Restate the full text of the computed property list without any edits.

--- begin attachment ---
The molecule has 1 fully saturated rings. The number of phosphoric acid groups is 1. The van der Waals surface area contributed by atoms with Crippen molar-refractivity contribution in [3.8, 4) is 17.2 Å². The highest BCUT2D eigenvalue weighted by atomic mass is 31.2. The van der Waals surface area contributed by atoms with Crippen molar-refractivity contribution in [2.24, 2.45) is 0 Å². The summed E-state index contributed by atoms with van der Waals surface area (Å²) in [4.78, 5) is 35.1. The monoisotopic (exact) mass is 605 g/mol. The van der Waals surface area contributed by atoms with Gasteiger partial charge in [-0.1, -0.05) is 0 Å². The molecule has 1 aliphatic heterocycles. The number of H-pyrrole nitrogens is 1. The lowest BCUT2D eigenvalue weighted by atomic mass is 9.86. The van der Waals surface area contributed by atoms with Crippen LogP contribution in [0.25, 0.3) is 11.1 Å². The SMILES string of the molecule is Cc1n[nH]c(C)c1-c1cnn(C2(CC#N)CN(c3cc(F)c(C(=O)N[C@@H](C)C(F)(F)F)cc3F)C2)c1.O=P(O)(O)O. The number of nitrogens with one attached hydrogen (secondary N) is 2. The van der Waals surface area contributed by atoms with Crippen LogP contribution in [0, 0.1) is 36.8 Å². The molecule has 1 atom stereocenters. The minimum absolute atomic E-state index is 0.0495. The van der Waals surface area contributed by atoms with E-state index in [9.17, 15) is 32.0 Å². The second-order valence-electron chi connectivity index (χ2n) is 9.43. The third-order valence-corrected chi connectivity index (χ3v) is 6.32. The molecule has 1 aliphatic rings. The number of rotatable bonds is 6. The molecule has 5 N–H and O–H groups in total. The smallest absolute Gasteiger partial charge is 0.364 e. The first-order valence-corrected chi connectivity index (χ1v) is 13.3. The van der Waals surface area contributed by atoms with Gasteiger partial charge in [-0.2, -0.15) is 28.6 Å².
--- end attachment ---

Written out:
The molecule has 1 fully saturated rings. The number of phosphoric acid groups is 1. The van der Waals surface area contributed by atoms with Crippen molar-refractivity contribution in [3.8, 4) is 17.2 Å². The highest BCUT2D eigenvalue weighted by atomic mass is 31.2. The van der Waals surface area contributed by atoms with Crippen molar-refractivity contribution in [2.24, 2.45) is 0 Å². The summed E-state index contributed by atoms with van der Waals surface area (Å²) in [4.78, 5) is 35.1. The monoisotopic (exact) mass is 605 g/mol. The van der Waals surface area contributed by atoms with Gasteiger partial charge in [-0.1, -0.05) is 0 Å². The molecule has 1 aliphatic heterocycles. The number of H-pyrrole nitrogens is 1. The lowest BCUT2D eigenvalue weighted by atomic mass is 9.86. The van der Waals surface area contributed by atoms with Crippen LogP contribution in [0.25, 0.3) is 11.1 Å². The SMILES string of the molecule is Cc1n[nH]c(C)c1-c1cnn(C2(CC#N)CN(c3cc(F)c(C(=O)N[C@@H](C)C(F)(F)F)cc3F)C2)c1.O=P(O)(O)O. The number of nitrogens with one attached hydrogen (secondary N) is 2. The van der Waals surface area contributed by atoms with Crippen LogP contribution in [0, 0.1) is 36.8 Å². The molecule has 1 atom stereocenters. The minimum absolute atomic E-state index is 0.0495. The van der Waals surface area contributed by atoms with E-state index in [9.17, 15) is 32.0 Å². The second-order valence-electron chi connectivity index (χ2n) is 9.43. The third-order valence-corrected chi connectivity index (χ3v) is 6.32. The molecule has 1 aliphatic rings. The number of rotatable bonds is 6. The molecule has 5 N–H and O–H groups in total. The smallest absolute Gasteiger partial charge is 0.364 e. The first-order valence-corrected chi connectivity index (χ1v) is 13.3. The van der Waals surface area contributed by atoms with Gasteiger partial charge in [-0.2, -0.15) is 28.6 Å².